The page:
The editorial categories are research topics that have guided researchers during the recovery phase and continue to be the impetus behind the Documents Project’s digital archive and the Critical Documents book series. Developed by the project’s Editorial Board, each of the teams analyzed this framework and adapted it to their local contexts in developing their research objectives and work plans during the Recovery Phase. Learn more on the Editorial Framework page.
This article offers a justification for the hiatus of La Campaña de Palo [The Wooden Bell], from its sixth issue of December 1925 up to its reappearance beginning precisely with this issue (September 1926). At the same time, Atalaya, the editor-in-chief specifies the position that the publication will maintain, while emphasizing the deeds of the editorial staff during the interruption (the publication of two books, among them). He also emphasizes its connection to another magazine Acción de Arte [Art Action].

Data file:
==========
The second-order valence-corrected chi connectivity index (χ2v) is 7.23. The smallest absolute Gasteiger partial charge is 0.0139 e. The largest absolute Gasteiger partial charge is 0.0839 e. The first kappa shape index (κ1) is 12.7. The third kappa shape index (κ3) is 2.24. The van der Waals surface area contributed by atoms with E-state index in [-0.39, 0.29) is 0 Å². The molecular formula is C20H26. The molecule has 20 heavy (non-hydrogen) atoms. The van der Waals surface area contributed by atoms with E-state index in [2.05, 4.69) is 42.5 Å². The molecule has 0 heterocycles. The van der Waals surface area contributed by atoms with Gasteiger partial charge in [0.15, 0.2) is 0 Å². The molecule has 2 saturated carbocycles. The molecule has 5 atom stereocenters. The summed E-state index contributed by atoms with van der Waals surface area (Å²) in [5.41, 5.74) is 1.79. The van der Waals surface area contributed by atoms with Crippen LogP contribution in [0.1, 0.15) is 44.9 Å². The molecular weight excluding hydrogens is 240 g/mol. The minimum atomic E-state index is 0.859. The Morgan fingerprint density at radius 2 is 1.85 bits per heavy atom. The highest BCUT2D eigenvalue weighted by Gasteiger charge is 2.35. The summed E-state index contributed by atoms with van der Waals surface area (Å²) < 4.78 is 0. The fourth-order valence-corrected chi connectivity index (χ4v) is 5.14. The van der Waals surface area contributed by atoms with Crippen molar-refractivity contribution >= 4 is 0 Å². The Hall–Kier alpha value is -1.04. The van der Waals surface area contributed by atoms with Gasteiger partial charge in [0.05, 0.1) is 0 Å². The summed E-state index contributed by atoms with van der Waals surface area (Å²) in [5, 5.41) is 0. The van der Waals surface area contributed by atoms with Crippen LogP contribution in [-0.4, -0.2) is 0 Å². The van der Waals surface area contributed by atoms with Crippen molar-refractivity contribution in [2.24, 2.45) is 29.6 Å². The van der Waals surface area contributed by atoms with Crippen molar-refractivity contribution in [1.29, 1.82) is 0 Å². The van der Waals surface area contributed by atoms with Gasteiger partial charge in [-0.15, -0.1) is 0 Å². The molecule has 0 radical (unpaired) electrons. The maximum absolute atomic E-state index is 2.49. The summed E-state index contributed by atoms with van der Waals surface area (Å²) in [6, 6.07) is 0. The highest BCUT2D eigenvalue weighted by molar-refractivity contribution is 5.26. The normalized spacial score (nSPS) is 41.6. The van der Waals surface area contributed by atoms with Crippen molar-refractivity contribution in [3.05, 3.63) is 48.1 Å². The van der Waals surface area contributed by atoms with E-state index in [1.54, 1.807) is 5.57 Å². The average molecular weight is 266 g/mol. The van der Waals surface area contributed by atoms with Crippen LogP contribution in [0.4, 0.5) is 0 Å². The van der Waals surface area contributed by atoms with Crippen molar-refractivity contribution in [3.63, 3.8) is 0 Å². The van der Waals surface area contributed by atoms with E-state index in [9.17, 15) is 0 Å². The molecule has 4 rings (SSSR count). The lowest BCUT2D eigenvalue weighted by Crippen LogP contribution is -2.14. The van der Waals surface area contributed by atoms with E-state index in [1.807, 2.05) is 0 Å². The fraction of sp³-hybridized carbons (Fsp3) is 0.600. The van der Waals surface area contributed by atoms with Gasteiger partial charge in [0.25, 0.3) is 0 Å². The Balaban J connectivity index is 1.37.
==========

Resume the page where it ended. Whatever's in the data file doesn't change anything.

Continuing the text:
La Campana de Palo [The Wooden Bell] published its first six editions between June and December 1925. Following a time in which the journal was not published, it reappeared in September 1926, with a contiguous enumeration, although using a different format and with the subtitle: Periódico Mensual. Bellas Artes y Polémica. [Monthly Journal. Fine Arts and Controversy.]. In this second phase that lasted until September-October 1927, eleven issues were published.La Campana de Palo constituted one of the broadcasting organs for anarchist ideas of the group headed by Alfredo Chiabra-Acosta, also known by the pseudonym Atalaya, or At.Atalaya and Carlos Giambiagiserved as editors for Acción de Arte (1920–22), as well as La Campana de Palo. Many of the contributors to the former magazine also served as writers for the latter. [The magazine] clearly took a combative stance with regard to the reigning paradigm in the Argentinean art milieu of the 1920s.